Opinion - The New Zealand Warriors need a head coach that someone else might want.
The fact is Kearney was a poor hire in the first place, made worse by the three-year extension he received along the way.
That can happen. Much as they'd prefer not to, people do make bad personnel decisions. It's just that in the Warriors' case they've almost never made the right one.
It's hard to get an elite NRL coach to Auckland. The club have tried to court men such as Craig Bellamy and Wayne Bennett over the years and got nowhere.
But the sad truth is the Warriors have hired coach after coach who was in demand nowhere else. What's more, few of those men have ever coached again once their time here was done.
The last thing the club needs now is to repeat that mistake for the umpteenth time.
Kearney's assistant Todd Payten has taken over the top job and should retain until the end of the season. Not with an eye to assuming the role fulltime, but because the next head coach needs to be given the luxury of a full preseason with the team.
Sacking Kearney now was pointless. The Warriors sit 13th on the NRL ladder, with a two-win, four-loss record.
It's a state of affairs entirely in keeping with the club's history in the competition and the calibre of its squad.
Kearney's record as a head coach, both at the Warriors and Parramatta is a bad one. His teams have won just 42 of his 121 games in charge, which is a more than sufficient sample size with which to pass judgement on his ability.
In fairness to Kearney, though, it's hard to see someone else doing miles better with these players. At least without the benefit of a preseason, in which to instil a few values and make roster changes and generally liven things up a bit.
Change can come in that timeframe. Newcastle, for instance, have a new head coach and currently sit second on the table.
His name's Adam O'Brien and, like Kearney, he served a good coaching apprenticeship under Bellamy at the Melbourne Storm. O'Brien then went to the Roosters, in an assistant's role, who were very keen to keep him.
Such was the demand for O'Brien, though, and the belief among several clubs that he was a coach destined for big things, that the Roosters had to grant him a release.
The important bit here is the demand. Clubs had talked to O'Brien and studied him. They'd had conversations with players and officials who'd worked with him and knew his temperament and methods.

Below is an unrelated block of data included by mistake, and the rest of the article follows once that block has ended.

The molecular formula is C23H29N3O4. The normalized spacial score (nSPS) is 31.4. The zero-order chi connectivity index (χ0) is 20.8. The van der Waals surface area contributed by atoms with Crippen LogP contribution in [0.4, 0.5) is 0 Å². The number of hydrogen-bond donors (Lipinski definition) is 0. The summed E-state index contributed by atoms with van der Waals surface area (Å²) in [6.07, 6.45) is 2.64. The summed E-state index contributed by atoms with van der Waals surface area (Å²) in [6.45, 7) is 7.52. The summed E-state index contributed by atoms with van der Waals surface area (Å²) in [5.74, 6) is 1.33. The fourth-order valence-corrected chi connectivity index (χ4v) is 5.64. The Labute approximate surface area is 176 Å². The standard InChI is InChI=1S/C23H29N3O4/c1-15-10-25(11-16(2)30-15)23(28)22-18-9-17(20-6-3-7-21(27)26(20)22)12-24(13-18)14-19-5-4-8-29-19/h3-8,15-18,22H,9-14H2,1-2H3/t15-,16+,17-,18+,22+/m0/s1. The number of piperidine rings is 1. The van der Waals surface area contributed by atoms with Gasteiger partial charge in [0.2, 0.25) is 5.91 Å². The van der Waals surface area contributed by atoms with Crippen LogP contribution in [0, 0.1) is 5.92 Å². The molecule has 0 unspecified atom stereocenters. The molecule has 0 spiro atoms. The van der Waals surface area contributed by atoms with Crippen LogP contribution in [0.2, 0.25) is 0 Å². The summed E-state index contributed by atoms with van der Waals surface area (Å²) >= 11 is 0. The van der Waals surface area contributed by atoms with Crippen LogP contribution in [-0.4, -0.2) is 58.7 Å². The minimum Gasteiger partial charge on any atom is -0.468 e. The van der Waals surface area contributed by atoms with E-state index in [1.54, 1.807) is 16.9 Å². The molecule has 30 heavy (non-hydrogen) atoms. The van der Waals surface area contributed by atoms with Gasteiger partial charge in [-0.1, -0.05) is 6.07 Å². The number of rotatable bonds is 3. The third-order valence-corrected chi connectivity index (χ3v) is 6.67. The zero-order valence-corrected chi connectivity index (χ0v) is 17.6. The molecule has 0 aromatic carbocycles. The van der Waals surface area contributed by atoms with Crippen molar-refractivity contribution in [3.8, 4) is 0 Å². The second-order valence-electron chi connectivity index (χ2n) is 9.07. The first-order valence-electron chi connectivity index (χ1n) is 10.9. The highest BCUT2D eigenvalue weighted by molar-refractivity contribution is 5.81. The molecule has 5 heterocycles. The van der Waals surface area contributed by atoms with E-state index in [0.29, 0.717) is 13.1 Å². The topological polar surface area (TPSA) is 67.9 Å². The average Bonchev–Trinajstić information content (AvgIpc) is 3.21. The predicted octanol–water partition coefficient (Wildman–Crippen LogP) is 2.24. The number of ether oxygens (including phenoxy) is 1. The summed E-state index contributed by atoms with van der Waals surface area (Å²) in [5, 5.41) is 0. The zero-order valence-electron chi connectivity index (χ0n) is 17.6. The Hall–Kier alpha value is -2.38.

There are any number of unemployed coaches out there. Men such as Nathan Brown and Geoff Toovey, who've both been mentioned in conjunction with this position.
Just as there are assistants at various clubs, such as Craig Fitzgibbon and Jason Ryles, who are endorsed whenever a job comes up.
The Warriors is a big job, though. Not in terms of the club's stature, more the work and sacrifice that will be required to turn them into a credible force.
Newcastle, for instance, had the makings of a good team. O'Brien wasn't inheriting a basketcase or a club that had never built winning teams before.
The Warriors have been lucky with rookies in the past, with Daniel Anderson and Ivan Cleary both taking the club to grand finals. But such is the culture of failure at the club right now and so weak is the roster and so low are the standards being driven from within, that this job might be a bit much for a first-timer.
There's a reason why Brown and Toovey are available. Just as there was for Kearney and others before him such as Matthew Elliott.
They've been head coaches, things haven't gone that well and clubs have been happy to part company with them.
Kearney got the Warriors to the playoffs in 2018, finishing eighth and being eliminated by Penrith in week-one. He promptly had his contract extended, which some might say was just reward for a job well done.
Equally, Kearney still had a year to run on his original deal and, despite the playoff appearance, was not being courted by any other club. There was no need for the Warriors to extend Kearney, because there was no demand coming for him from anywhere else.
That has to be the aim for the club right now: to identify and secure a head coach that there's actually a market for, whose existing club are desperate to keep and who others are lining up to sign.
The Warriors' loyal fans deserve much better than yet another coach that no-one else actually wants.